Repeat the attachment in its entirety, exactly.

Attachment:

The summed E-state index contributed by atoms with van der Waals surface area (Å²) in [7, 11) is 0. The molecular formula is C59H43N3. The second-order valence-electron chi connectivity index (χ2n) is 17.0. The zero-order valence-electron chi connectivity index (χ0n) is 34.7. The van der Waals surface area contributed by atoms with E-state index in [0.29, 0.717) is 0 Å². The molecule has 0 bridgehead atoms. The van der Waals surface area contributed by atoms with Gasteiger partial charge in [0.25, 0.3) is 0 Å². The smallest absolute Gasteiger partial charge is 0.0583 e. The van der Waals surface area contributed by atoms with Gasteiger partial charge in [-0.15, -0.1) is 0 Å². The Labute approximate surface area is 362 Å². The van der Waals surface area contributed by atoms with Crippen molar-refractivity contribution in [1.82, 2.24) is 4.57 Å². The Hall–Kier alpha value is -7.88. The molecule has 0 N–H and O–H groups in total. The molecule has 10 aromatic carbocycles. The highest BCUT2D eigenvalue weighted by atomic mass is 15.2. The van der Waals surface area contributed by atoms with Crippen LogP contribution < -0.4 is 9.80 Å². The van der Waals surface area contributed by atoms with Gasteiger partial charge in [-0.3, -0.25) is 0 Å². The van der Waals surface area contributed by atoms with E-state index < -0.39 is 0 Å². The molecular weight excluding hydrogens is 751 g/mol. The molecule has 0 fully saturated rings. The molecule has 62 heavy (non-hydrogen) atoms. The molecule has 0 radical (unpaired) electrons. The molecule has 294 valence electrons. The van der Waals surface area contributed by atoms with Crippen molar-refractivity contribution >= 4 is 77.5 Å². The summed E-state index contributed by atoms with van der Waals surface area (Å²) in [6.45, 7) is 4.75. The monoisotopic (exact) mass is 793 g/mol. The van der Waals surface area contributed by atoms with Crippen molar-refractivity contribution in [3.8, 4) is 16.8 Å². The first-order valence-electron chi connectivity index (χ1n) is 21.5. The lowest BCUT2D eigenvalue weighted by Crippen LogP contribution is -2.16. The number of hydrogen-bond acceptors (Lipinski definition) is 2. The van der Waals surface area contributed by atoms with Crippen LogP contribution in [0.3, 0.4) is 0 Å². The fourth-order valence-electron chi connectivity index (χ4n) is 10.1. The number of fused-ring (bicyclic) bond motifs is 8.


The summed E-state index contributed by atoms with van der Waals surface area (Å²) in [7, 11) is 0. The molecular formula is C59H43N3. The second-order valence-electron chi connectivity index (χ2n) is 17.0. The zero-order valence-electron chi connectivity index (χ0n) is 34.7. The van der Waals surface area contributed by atoms with E-state index in [0.29, 0.717) is 0 Å². The molecule has 0 bridgehead atoms. The van der Waals surface area contributed by atoms with Gasteiger partial charge in [0.25, 0.3) is 0 Å². The smallest absolute Gasteiger partial charge is 0.0583 e. The van der Waals surface area contributed by atoms with Gasteiger partial charge in [-0.15, -0.1) is 0 Å². The Labute approximate surface area is 362 Å². The van der Waals surface area contributed by atoms with Crippen molar-refractivity contribution in [1.82, 2.24) is 4.57 Å². The Hall–Kier alpha value is -7.88. The molecule has 0 N–H and O–H groups in total. The molecule has 10 aromatic carbocycles. The highest BCUT2D eigenvalue weighted by atomic mass is 15.2. The van der Waals surface area contributed by atoms with Crippen LogP contribution < -0.4 is 9.80 Å². The van der Waals surface area contributed by atoms with Gasteiger partial charge in [-0.3, -0.25) is 0 Å². The van der Waals surface area contributed by atoms with E-state index < -0.39 is 0 Å². The molecular weight excluding hydrogens is 751 g/mol. The molecule has 0 fully saturated rings. The molecule has 62 heavy (non-hydrogen) atoms. The molecule has 0 radical (unpaired) electrons. The molecule has 294 valence electrons. The van der Waals surface area contributed by atoms with Crippen molar-refractivity contribution >= 4 is 77.5 Å². The summed E-state index contributed by atoms with van der Waals surface area (Å²) in [6.45, 7) is 4.75. The monoisotopic (exact) mass is 793 g/mol. The van der Waals surface area contributed by atoms with Crippen molar-refractivity contribution in [3.8, 4) is 16.8 Å². The first-order valence-electron chi connectivity index (χ1n) is 21.5. The lowest BCUT2D eigenvalue weighted by Crippen LogP contribution is -2.16. The number of hydrogen-bond acceptors (Lipinski definition) is 2. The van der Waals surface area contributed by atoms with Crippen LogP contribution in [0.3, 0.4) is 0 Å². The fourth-order valence-electron chi connectivity index (χ4n) is 10.1. The number of fused-ring (bicyclic) bond motifs is 8.